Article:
Libs Stand by Shuswap Candidate Whose Firm Broke Federal Law

Greg Kyllo's company was penalized $375,000 for illegal habitat destruction in 2007.

By Andrew MacLeod 23 Apr 2013 |

Andrew MacLeod is The Tyee's Legislative Bureau Chief in Victoria. Find him on Twitter or reach him here.

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Kyllo keeps Liberal backing. Party spokesman: 'We were aware of the story at the time of Mr. Kyllo's candidate application.'

The BC Liberal Party is standing by its Shuswap candidate whose company pleaded guilty in 2010 to Fisheries Act violations, but his opponents in the election are questioning his respect for the environment and the laws that exist to protect it.

The Tyee reported April 22 that BC Liberal candidate Greg Kyllo's company was assessed a $375,000 penalty for clearing land near where the Eagle River meets Shuswap Lake without a permit in 2007. Reporter Lachlan Labere had followed the case for the Sicamous Eagle Valley News before Kyllo won the nomination.

"We were aware of the story at the time of Mr. Kyllo's candidate application," said BC Liberal spokesperson Sam Oliphant in an emailed statement. "Mr. Kyllo is an upstanding businessman who employs a number of people in the riding and has been elected to his local council. We are thrilled to have him on our team."

Kyllo was one of people seeking the candidacy and won it on the first ballot, Oliphant said. "(He) has an excellent reputation in the riding as a community leader and community volunteer, and we look forward to him winning the Shuswap riding on May 14."

Also running in Shuswap are Steve Gunner for the BC NDP, Tom Birch for the BC Conservatives and Chris George for the BC Green Party. BC Liberal George Abbott had represented the constituency since 1996.

'Shows disregard': Green candidate

Kyllo's trouble with the Department of Fisheries and Oceans was well known locally, said the Green Party's George.

"It went through our minds, what was the nomination committee thinking of," he said. "This is the type of thing I would think would be sure to come out during an election campaign."

DFO was clear that despite consulting with habitat biologists and other experts from the federal department, the company logged and cleared areas near the shore that were permanently protected under both federal and provincial law. The area was seven hectares to be used for the Old Town Bay development, which was to include residential properties, a marina and other recreational facilities.

"Delta areas like the one involved in this case are of particular importance to juvenile salmonids as they represent safe areas that are rich in food for juvenile fish," said DFO's release. "The Eagle River and Shuswap Lake are habitat for sockeye, chinook, coho and pink salmon, rainbow trout, steelhead, lake char and a variety of other fish, and support commercial, recreational and First Nations fisheries."

"I'm of the opinion you have to respect the rules that are in place," said George, noting the Adams run is one of the most important populations of sockeye salmon in North America. "We can't treat it as if destroying salmon habitat is a cost of doing business... It shows a disregard for the rules."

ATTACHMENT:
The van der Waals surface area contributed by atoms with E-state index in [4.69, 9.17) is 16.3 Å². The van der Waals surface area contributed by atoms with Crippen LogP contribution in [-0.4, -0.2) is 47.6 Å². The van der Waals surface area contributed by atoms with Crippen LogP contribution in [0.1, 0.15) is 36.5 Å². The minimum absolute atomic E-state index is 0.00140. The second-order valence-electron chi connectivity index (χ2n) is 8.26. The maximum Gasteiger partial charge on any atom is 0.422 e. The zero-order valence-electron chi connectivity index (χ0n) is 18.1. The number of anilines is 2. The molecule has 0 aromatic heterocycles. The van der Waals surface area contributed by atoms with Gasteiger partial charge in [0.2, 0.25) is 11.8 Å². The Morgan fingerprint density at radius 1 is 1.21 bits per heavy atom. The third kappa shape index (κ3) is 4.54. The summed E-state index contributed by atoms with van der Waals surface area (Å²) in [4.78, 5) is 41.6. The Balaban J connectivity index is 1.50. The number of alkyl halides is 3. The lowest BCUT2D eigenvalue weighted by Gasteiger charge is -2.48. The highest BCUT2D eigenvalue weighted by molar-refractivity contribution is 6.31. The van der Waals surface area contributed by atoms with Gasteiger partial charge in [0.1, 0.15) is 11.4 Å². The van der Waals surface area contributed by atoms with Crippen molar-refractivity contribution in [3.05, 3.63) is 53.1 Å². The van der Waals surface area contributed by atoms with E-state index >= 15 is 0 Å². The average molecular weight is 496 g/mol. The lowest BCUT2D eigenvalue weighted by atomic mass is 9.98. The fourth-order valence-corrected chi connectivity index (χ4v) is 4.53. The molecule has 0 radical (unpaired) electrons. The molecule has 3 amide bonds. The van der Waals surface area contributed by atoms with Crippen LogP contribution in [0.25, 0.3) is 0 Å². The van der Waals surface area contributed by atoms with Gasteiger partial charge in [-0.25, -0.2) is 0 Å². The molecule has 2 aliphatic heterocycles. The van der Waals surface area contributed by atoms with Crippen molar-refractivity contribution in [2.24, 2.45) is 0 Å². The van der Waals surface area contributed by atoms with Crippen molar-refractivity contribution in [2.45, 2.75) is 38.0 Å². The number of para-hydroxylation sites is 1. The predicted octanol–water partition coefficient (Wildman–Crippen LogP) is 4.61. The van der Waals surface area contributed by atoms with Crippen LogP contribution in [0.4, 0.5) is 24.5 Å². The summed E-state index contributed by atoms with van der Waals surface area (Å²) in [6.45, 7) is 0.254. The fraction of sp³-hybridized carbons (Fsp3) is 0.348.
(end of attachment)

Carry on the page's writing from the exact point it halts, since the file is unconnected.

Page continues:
He said he doubted the BC Liberals will take action on what should be a major embarrassment to the party. "I think any censure is going to have to come from the voters."

Conservative asks, what was learned?

"I think it was very unfortunate that it happened," said Birch, the BC Conservative candidate. "My question in it all is what was learned in that process."

During a recent all candidates' meeting in Shuswap, Kyllo responded to a question about protecting the environment by saying he believed the water in local lakes is "pristine", said Birch, who worked for 20 years in forestry.

"That to me is such a naive response that I wonder if anything was learned in that process," he said. "Anyone who is aware (of the penalty against Kyllo's company) wants to know, 'What are you going to do in the future?' If you think the water is 'pristine', you're not going to do anything in the future."

A healthy environment is essential to the local economy, he said. "If we damage our lakes we'll lose our tourism, jobs, stability, not to mention the beauty of the landscape."

The NDP candidate in Shuswap, Gunner, was unavailable to comment. Nor did a spokesperson at party headquarters respond to a request on the matter.

NDP Leader Adrian Dix has repeatedly said the party will run a positive campaign focused on issues and avoid personal attacks.

Kyllo responded to requests for an interview with an email saying, "A company I had ownership in took responsibility for the issue... We undertook nearly $275K in restoration to fix this issue, and are currently monitoring those results."

He did not respond to an email with follow up questions.

Despite the riding being Liberal since 1996, The Tyee has labelled it "too close to call" in this election.

Birch said Kyllo, who is a District of Sicamous councillor and a major employer in the town, has support from the business community, but that while door knocking he's discovered most people are looking for a change in government. "The general population has abandoned the Liberal party in mass."

Birch said the response on doorsteps and recent polls suggest the race is between himself and the NDP's Gunner.  [Tyee]

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